Review: Inside Pussy Riot, Saatchi Gallery

“Failure to do this will result in your fellow inmates being punished”

How far can immersive theatre push you? How far should immersive theatre push you? The disclaimer for Les Enfants Terribles’ Inside Pussy Riot warns us it is “not for the faint hearted, come prepared to demonstrate and stand up for what you believe in!”. But given that it is trying to give audiences a taste of what it is like to be on the wrong side of a totalitarian regime, from arrest to trial to incarceration with a bit of forced labour in there for good measure, there’s a limit to how far they can actually go.
Marking the 100th annversary of the Russian Revolution, Inside Pussy Riot revisits the experience of Nadya Tolokonnikova and her post punk, feminist art collective colleagues in Pussy Riot, who were convicted and sentenced to two years imprisonment for performing less than 40 seconds of an anti-Putin song in a Moscow cathedral. From the opening moments when you’re invited to pick a balaclava (a range of colours available) to the climactic encouragement to raise your voice in protest, there’s quite the journey ahead.
One of the joys of immersive theatre, for me at least, is that sense of being encouraged to do or experience things I haven’t done before (my first You Me Bum Bum Train will forever be one of my all-time favourite memories for just that reason) and in its opening sequence, Inside Pussy Riot managed two searching moments of real, arresting power that cleverly upended what I thought was going to be happening. As authoritarian figures loom and bark orders, there’s a definite feel of falling down a twisted rabbit hole – so far so Kafka.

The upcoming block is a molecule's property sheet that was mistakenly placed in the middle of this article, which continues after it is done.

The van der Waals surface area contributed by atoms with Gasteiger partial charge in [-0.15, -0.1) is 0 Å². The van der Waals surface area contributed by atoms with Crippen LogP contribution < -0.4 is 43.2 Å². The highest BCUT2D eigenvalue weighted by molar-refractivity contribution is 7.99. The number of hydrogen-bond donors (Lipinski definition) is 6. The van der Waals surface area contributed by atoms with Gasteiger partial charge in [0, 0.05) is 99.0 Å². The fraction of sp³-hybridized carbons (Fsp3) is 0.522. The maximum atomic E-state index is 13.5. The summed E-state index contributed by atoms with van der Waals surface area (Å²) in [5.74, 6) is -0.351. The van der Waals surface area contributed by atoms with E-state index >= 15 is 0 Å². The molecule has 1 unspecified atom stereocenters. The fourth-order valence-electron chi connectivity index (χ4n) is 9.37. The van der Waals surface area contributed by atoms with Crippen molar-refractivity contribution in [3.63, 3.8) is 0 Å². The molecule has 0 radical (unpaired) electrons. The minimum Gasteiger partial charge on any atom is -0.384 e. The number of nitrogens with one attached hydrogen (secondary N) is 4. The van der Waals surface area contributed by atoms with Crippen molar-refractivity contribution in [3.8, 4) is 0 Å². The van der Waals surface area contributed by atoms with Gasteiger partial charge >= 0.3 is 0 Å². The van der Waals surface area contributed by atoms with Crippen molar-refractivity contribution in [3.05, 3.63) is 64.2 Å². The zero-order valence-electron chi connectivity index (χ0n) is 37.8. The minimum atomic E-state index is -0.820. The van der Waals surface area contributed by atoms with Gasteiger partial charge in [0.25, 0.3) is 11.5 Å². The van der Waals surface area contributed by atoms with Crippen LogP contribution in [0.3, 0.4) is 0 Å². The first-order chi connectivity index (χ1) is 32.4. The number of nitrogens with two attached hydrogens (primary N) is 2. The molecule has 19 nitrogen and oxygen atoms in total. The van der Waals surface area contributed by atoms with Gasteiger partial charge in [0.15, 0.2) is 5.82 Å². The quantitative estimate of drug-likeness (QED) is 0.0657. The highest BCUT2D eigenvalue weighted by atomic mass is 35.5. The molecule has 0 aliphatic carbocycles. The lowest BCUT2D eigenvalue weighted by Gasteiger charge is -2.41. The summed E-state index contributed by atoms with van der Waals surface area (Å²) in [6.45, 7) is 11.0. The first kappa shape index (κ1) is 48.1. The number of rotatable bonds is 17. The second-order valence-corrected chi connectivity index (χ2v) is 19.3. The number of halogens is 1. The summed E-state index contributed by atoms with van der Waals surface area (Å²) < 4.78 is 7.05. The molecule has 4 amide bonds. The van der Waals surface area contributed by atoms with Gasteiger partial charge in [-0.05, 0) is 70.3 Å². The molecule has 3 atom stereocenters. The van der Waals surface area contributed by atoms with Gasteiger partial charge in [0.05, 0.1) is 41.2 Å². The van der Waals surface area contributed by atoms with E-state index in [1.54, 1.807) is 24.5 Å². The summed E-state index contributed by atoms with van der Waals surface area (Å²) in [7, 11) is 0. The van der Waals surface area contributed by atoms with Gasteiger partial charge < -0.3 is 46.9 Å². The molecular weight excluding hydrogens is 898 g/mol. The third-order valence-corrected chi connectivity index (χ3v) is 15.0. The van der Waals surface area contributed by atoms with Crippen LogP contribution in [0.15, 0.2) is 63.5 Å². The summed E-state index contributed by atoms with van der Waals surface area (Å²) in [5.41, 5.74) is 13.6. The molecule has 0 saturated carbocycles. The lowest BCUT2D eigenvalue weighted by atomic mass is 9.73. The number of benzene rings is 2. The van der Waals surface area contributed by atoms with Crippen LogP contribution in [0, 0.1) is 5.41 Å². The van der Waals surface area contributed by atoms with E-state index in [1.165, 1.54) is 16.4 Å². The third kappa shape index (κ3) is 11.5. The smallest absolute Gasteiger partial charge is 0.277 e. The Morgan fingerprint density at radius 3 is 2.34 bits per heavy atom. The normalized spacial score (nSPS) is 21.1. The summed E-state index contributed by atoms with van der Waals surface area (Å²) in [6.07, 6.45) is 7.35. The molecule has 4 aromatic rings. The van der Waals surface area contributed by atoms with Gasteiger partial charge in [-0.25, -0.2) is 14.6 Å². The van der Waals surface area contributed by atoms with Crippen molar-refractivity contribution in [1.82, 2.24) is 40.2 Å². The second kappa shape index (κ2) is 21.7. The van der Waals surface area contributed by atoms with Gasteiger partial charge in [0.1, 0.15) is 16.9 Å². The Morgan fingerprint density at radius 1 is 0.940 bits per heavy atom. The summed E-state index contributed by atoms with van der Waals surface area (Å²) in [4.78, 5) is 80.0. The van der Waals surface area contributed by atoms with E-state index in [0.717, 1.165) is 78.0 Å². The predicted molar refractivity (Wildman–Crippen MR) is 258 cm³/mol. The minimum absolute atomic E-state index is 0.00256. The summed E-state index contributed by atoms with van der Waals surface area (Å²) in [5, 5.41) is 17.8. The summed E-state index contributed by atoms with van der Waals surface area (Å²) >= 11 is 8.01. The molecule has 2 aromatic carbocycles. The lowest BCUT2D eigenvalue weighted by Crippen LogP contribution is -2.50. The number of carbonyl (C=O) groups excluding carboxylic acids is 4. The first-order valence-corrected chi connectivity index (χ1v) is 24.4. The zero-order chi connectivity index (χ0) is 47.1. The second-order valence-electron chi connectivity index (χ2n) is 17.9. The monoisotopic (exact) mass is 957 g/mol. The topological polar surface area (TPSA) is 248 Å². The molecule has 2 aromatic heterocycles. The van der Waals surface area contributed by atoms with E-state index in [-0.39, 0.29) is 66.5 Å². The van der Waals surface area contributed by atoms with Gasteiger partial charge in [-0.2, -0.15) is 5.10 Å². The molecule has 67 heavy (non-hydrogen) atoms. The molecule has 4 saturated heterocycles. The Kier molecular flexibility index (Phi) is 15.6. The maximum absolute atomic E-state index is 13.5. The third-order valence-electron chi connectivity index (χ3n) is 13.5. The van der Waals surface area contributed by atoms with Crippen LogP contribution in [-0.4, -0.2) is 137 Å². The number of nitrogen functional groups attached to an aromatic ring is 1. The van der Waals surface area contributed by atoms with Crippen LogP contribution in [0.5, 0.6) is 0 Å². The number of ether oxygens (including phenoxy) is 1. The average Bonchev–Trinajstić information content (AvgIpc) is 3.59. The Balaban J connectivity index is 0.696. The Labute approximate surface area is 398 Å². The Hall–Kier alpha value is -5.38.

For this is a fictional land and though the allusions are clear, the surreal is allowed to bleed through on occasion to keep it from ever getting too dark, which is both a plus and a minus. It calms the nerves a little but also lets us off the hook, keeping us from getting closer to something authentic. Another tension that emerges is when the immersive comes up against the real testimony of Tolokonnikova, a point where we want to be able to listen but instead are distracted by enacting life in a penal colony. 
When we finally get a moment of solitary, quiet reflection to do just that, over headphones, the chilling power of despotic regimes and the impossible courage of those who resist them is allowed to sink in. It’s a striking moment and one whose influence might be usefully be fed back through some of the scenarios where humour is allowed to creep, just to keep the tone a shade or three darker, f only because immersive theatre gains its power from being able to make you have those conversations afterwards that go ‘I never thought that would happen’.
Running time: 60 minutes (without interval)
Booking until 24th December

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